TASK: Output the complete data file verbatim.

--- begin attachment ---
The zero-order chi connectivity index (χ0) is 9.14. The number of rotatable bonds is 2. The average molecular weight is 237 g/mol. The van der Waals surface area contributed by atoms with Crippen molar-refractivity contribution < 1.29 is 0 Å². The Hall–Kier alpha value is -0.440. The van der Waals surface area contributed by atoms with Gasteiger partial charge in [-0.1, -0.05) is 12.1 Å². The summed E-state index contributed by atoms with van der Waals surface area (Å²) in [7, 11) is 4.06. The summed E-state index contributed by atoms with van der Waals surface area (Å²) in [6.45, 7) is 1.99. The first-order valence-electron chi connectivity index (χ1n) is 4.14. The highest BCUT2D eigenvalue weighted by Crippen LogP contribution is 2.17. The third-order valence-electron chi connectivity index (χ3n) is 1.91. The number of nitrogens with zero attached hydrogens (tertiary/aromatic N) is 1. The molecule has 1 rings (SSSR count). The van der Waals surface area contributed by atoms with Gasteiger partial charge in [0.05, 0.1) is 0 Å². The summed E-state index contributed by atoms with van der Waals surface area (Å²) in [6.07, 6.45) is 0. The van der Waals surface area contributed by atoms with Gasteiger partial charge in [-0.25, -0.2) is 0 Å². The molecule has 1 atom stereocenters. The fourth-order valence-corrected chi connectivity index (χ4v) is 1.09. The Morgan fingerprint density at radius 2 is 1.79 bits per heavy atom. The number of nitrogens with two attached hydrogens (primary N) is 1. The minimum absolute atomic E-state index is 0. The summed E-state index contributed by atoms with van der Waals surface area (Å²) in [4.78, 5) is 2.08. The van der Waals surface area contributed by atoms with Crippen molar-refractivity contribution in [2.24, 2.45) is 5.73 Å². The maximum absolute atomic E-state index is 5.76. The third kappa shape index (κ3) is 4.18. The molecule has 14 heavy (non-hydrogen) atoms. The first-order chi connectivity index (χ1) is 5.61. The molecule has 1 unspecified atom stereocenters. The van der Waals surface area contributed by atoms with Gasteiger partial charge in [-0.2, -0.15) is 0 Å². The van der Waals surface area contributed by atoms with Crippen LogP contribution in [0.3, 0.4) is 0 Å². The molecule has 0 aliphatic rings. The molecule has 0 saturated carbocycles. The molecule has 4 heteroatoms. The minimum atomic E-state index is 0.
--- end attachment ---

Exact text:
The zero-order chi connectivity index (χ0) is 9.14. The number of rotatable bonds is 2. The average molecular weight is 237 g/mol. The van der Waals surface area contributed by atoms with Crippen molar-refractivity contribution < 1.29 is 0 Å². The Hall–Kier alpha value is -0.440. The van der Waals surface area contributed by atoms with Gasteiger partial charge in [-0.1, -0.05) is 12.1 Å². The summed E-state index contributed by atoms with van der Waals surface area (Å²) in [7, 11) is 4.06. The summed E-state index contributed by atoms with van der Waals surface area (Å²) in [6.45, 7) is 1.99. The first-order valence-electron chi connectivity index (χ1n) is 4.14. The highest BCUT2D eigenvalue weighted by Crippen LogP contribution is 2.17. The third-order valence-electron chi connectivity index (χ3n) is 1.91. The number of nitrogens with zero attached hydrogens (tertiary/aromatic N) is 1. The molecule has 1 rings (SSSR count). The van der Waals surface area contributed by atoms with Gasteiger partial charge in [0.05, 0.1) is 0 Å². The summed E-state index contributed by atoms with van der Waals surface area (Å²) in [6.07, 6.45) is 0. The van der Waals surface area contributed by atoms with Gasteiger partial charge in [-0.25, -0.2) is 0 Å². The molecule has 1 atom stereocenters. The fourth-order valence-corrected chi connectivity index (χ4v) is 1.09. The Morgan fingerprint density at radius 2 is 1.79 bits per heavy atom. The number of nitrogens with two attached hydrogens (primary N) is 1. The minimum absolute atomic E-state index is 0. The summed E-state index contributed by atoms with van der Waals surface area (Å²) in [4.78, 5) is 2.08. The van der Waals surface area contributed by atoms with Crippen molar-refractivity contribution in [2.24, 2.45) is 5.73 Å². The maximum absolute atomic E-state index is 5.76. The third kappa shape index (κ3) is 4.18. The molecule has 14 heavy (non-hydrogen) atoms. The first-order chi connectivity index (χ1) is 5.61. The molecule has 1 unspecified atom stereocenters. The van der Waals surface area contributed by atoms with Gasteiger partial charge in [-0.2, -0.15) is 0 Å². The van der Waals surface area contributed by atoms with Crippen LogP contribution in [0.3, 0.4) is 0 Å². The molecule has 0 aliphatic rings. The molecule has 0 saturated carbocycles. The molecule has 4 heteroatoms. The minimum atomic E-state index is 0.